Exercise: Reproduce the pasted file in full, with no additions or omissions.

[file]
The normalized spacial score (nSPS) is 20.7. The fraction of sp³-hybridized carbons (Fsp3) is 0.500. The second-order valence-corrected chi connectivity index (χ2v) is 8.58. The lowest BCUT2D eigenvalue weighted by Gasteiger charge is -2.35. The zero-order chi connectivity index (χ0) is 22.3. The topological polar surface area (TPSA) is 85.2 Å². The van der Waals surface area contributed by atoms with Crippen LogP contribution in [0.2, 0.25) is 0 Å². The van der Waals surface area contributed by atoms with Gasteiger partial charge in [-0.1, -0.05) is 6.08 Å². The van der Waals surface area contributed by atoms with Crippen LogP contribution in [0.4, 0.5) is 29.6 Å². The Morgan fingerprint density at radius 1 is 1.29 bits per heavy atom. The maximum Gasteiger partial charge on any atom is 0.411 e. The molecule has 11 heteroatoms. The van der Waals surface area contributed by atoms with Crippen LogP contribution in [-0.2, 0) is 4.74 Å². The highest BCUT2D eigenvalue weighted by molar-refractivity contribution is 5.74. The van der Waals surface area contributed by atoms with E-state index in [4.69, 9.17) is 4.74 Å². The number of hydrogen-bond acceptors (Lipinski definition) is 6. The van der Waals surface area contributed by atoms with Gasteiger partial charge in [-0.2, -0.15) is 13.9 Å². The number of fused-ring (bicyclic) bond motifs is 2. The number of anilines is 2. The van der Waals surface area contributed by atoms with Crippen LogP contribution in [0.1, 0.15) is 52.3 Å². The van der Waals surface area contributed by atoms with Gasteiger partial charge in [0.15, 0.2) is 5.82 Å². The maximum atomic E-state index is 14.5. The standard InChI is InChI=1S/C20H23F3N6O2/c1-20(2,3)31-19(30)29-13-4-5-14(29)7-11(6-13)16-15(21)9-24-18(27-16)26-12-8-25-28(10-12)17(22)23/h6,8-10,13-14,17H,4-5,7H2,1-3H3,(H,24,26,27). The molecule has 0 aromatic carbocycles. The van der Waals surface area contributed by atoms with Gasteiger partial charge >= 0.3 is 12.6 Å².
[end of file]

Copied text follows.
The normalized spacial score (nSPS) is 20.7. The fraction of sp³-hybridized carbons (Fsp3) is 0.500. The second-order valence-corrected chi connectivity index (χ2v) is 8.58. The lowest BCUT2D eigenvalue weighted by Gasteiger charge is -2.35. The zero-order chi connectivity index (χ0) is 22.3. The topological polar surface area (TPSA) is 85.2 Å². The van der Waals surface area contributed by atoms with Crippen LogP contribution in [0.2, 0.25) is 0 Å². The van der Waals surface area contributed by atoms with Gasteiger partial charge in [-0.1, -0.05) is 6.08 Å². The van der Waals surface area contributed by atoms with Crippen LogP contribution in [0.4, 0.5) is 29.6 Å². The Morgan fingerprint density at radius 1 is 1.29 bits per heavy atom. The maximum Gasteiger partial charge on any atom is 0.411 e. The molecule has 11 heteroatoms. The van der Waals surface area contributed by atoms with Crippen LogP contribution in [-0.2, 0) is 4.74 Å². The highest BCUT2D eigenvalue weighted by molar-refractivity contribution is 5.74. The van der Waals surface area contributed by atoms with E-state index in [4.69, 9.17) is 4.74 Å². The number of hydrogen-bond acceptors (Lipinski definition) is 6. The van der Waals surface area contributed by atoms with Gasteiger partial charge in [-0.2, -0.15) is 13.9 Å². The number of fused-ring (bicyclic) bond motifs is 2. The number of anilines is 2. The van der Waals surface area contributed by atoms with Crippen LogP contribution in [0.1, 0.15) is 52.3 Å². The van der Waals surface area contributed by atoms with Gasteiger partial charge in [0.15, 0.2) is 5.82 Å². The maximum atomic E-state index is 14.5. The standard InChI is InChI=1S/C20H23F3N6O2/c1-20(2,3)31-19(30)29-13-4-5-14(29)7-11(6-13)16-15(21)9-24-18(27-16)26-12-8-25-28(10-12)17(22)23/h6,8-10,13-14,17H,4-5,7H2,1-3H3,(H,24,26,27). The molecule has 0 aromatic carbocycles. The van der Waals surface area contributed by atoms with Gasteiger partial charge >= 0.3 is 12.6 Å².